3m 29s
  7. 1h 17m
    1. Understanding style sheets
      2m 16s
    2. The anatomy of a CSS rule
      1m 48s
    3. Setting CSS preferences
      6m 36s
    4. The CSS Styles panel
      10m 2s
    5. Controlling CSS through the Properties Inspector
      5m 14s
    6. Using the Code Navigator
      7m 21s
    7. Using CSS Enable
      6m 45s
    8. Understanding element selectors
      8m 11s
    9. Understanding class selectors
      8m 49s
    10. Understanding ID selectors
      5m 59s
    11. Understanding descendant selectors
      6m 51s
    12. Attaching external style sheets
      7m 44s
  8. 1h 47m
    1. Working with units of measurement
      7m 11s
    2. Declaring font families
      9m 39s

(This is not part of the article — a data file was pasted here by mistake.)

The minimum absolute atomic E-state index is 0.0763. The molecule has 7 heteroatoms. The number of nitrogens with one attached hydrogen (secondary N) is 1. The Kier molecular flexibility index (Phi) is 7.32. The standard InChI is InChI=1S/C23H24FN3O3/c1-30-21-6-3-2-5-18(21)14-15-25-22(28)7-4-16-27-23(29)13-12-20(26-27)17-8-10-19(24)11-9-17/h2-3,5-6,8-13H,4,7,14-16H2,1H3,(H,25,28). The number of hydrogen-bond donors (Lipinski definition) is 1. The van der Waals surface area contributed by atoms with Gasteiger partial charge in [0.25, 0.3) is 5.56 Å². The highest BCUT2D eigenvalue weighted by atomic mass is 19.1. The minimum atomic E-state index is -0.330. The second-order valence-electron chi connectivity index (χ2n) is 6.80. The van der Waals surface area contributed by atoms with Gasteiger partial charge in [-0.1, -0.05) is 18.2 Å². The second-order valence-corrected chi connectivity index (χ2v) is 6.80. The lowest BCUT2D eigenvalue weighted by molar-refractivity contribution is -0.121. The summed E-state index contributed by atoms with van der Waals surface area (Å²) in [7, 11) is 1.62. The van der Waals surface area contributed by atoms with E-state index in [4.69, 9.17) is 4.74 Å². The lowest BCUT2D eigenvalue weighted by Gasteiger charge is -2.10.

3. Controlling font sizing
      9m 9s
    4. Controlling weight and style
      8m 0s
    5. Controlling line height
      8m 29s
    6. Controlling vertical spacing with margins
      12m 3s
    7. Controlling spacing with padding
      5m 39s
    8. Aligning text
      8m 26s
    9. Transforming text
      5m 36s
    10. Writing global styles
      15m 42s
    11. Writing targeted styles
      17m 37s
  9. 1h 32m
    1. Understanding image types
      5m 3s
    2. Managing assets in Dreamweaver
      12m 51s
    3. Setting image accessibility preferences
      4m 20s
    4. Setting external image editing preferences
      3m 52s
    5. Placing images on the page
      7m 37s
    6. Photoshop integration
      5m 54s
    7. Modifying Smart Objects
      5m 51s
    8. Alternate Photoshop workflows
      8m 8s
    9. Modifying image properties
      11m 14s
    10. Styling images with CSS
      7m 11s
    11. Using background graphics
      9m 3s
    12. Positioning background graphics
      11m 6s
  10. 55m 16s
    1. Link basics